Ecological Biogeography of Australia
Springer Netherlands, Mar 31, 1981 - Science - 2142 pages
Understanding the biogeography of Australia requires knowledge of both existing and former environments. The existing environment is discussed elsewhere in the volume but a few salient points should be reiterated. Three-quarters of Australia is either arid or semi-arid and even much of the better-watered fringes has long dry seasons. Vast stretches of ocean separate it from other land masses except in the north where New Guinea and Indonesia form 'stepping stones' to and from Asia. It is also a low continent with over 99% of its area below 1000 m; even the highest summits barely exceed 2000 m. Since most of the surface has undergone prolonged weath ering, poor soils are the rule. The impact of man on the landscape has been less than in more densely settled continents. Aboriginal man has inhabited the continent for 40,000 years or more but agriculture and stock rearing have operated for less than two centuries and the present rural population is sparse. Large parts of the dry interior are not occupied although they are affected to some extent by introduced feral animals.
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History and origins of the work XI
The breakup of the AustralianAntarctic segment of Gond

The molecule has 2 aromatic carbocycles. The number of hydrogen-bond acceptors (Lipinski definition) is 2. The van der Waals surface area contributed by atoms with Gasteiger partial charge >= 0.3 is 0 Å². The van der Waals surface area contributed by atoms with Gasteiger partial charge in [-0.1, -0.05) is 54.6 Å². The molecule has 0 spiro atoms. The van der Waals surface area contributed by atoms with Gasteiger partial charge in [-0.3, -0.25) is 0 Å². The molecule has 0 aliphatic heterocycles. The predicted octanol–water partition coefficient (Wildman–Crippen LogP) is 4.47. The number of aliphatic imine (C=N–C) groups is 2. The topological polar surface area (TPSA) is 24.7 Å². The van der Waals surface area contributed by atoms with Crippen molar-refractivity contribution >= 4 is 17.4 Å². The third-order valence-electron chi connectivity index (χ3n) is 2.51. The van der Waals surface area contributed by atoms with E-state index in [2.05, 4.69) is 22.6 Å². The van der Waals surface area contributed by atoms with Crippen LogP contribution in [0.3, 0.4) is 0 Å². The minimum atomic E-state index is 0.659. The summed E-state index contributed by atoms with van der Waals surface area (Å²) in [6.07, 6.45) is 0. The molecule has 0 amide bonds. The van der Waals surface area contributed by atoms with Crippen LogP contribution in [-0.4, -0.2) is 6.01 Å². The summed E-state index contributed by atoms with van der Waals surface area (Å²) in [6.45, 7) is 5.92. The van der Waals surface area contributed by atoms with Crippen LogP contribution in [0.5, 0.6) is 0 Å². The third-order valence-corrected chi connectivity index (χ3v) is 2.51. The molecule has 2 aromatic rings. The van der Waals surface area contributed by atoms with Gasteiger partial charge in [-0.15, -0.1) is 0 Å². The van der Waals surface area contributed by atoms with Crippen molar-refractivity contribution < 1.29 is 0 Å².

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Aboriginal Studies adaptations animals Archer areas arid Aust Australian Aborigines Australian bats Australian birds avian avifauna Bartholomew biogeography Biology biota Birdsell breeding Canberra Cape York Peninsula caves Chapter climatic coast coastal continent culture dasyurids Dawson desert distribution patterns diversity eastern ecological endemic environment Eucalyptus evaporative evolution extinction families fauna forest forms fossil genera genus grassland groups Guinea habitats honeyeaters insects islands Kangaroo Keast Kikkawa Lake land lizards macropods Macropus major mammals marsupials Mayr Meliphagidae metabolism Miocene Muridae nectar northern numbers of species occur origin Physiol plant Pleistocene Pliocene pollination populations Proc Quaternary Queensland rain rainfall rainforest range Rattus recent region reproduction River rodents sclerophyll season Serventy Skadhauge South Australia South Wales southern southwest speciation species densities suggested Tasmania temperatures Tertiary Tindale Torres Strait tribes tropical vegetation vertebrates Victoria wallaby water loss Western Australia woodland zone Zool